Grandpa comes into the living room, lowering himself into a battered green easy chair with cigarette burns in one of the arms.  He’s wheezing, which is probably how my sister sniffed him out, and I wonder if that’s how smokers used to sound.  I turn on my side and try to focus on the article, but I can still see that shamed, glassy smile from the corner of my eye.

“Whatcha got there, Suze?” he asks.

Reluctantly, I sit up, swinging my legs off the sofa to give him space.  “One of Dad’s.  I just found it out in the garage.”

The just is for his benefit.  He’s already been through Dad’s things because there were other magazines and old movies that started going missing right after he moved in.  The ones I’d really been looking for.  Like most autoporn, they’re worth money; some of them are even illegal, but I don’t care about that.  It’s the women.  Their bodies aren’t swaddled in filterweave and you can see their skin, their necks and shoulders, their legs.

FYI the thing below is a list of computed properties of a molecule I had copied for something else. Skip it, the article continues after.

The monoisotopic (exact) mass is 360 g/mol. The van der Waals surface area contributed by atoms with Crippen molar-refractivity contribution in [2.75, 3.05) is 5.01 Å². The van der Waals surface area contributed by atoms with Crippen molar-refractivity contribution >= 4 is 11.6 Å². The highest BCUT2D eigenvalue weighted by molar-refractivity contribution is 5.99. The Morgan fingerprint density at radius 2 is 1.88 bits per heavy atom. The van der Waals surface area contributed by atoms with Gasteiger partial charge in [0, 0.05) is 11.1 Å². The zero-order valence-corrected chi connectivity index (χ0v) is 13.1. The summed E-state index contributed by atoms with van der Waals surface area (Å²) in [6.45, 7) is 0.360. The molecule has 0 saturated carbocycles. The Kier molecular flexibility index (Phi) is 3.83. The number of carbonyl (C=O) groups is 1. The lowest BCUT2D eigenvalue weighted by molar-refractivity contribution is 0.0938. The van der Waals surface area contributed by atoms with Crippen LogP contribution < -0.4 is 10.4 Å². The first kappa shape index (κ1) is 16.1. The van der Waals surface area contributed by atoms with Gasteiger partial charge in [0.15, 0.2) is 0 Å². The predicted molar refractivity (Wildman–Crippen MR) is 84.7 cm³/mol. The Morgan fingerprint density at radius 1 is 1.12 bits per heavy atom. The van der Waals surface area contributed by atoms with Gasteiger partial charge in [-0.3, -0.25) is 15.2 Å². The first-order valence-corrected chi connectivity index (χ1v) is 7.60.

“That’s a Corvette,” grandpa says.  “I used to drive one of those.”  He points to one all needle-nosed and sleek, like some kind of sea creature that might slip out of the wet sand and slice you right in half.

“No you didn’t,” my sister yells from upstairs.

Outside the all clear sounds, which means the wind has picked up enough to let us go out if need be.  No one ever does. When I was little, there was a group of kids who played basketball at an old hoop in the cul-de-sac, but I haven’t seen anyone hanging around there in years except cats.

“That’s a C6, could get up to 205 miles per hour.”

He presses a gnarled thumb over another car, this time red, and I nod, wondering why they’d make something go that fast if it was already against the law.

“You okay for food?” my sister yells.  Her ride will be pulling up any minute, and I yell back a “Yeah,” but I’m getting hungry and thinking I don’t want to eat the leftovers.  Last night she made some peppery soup that tasted like the air outside.

“I know where one is,” grandpa whispers.  “Want to see the real thing?”

“Can we pick up Chinese?”  I’m only half serious. Right now he reminds me of this scrawny kid one class below me, the one who lies all the time and gets beat up.

“I do,” he says.

I shrug.  There’s no way he’s getting those keys back.

“Suze,” he smiles, his voice raspy with possibility.  “I know where she keeps the spare set.”

#

Grandpa says the sky wasn’t brown when he was my age.  At night there was just enough smog to turn it pink.  My sister can remember it, too, but I’d been born late, right after she left for college.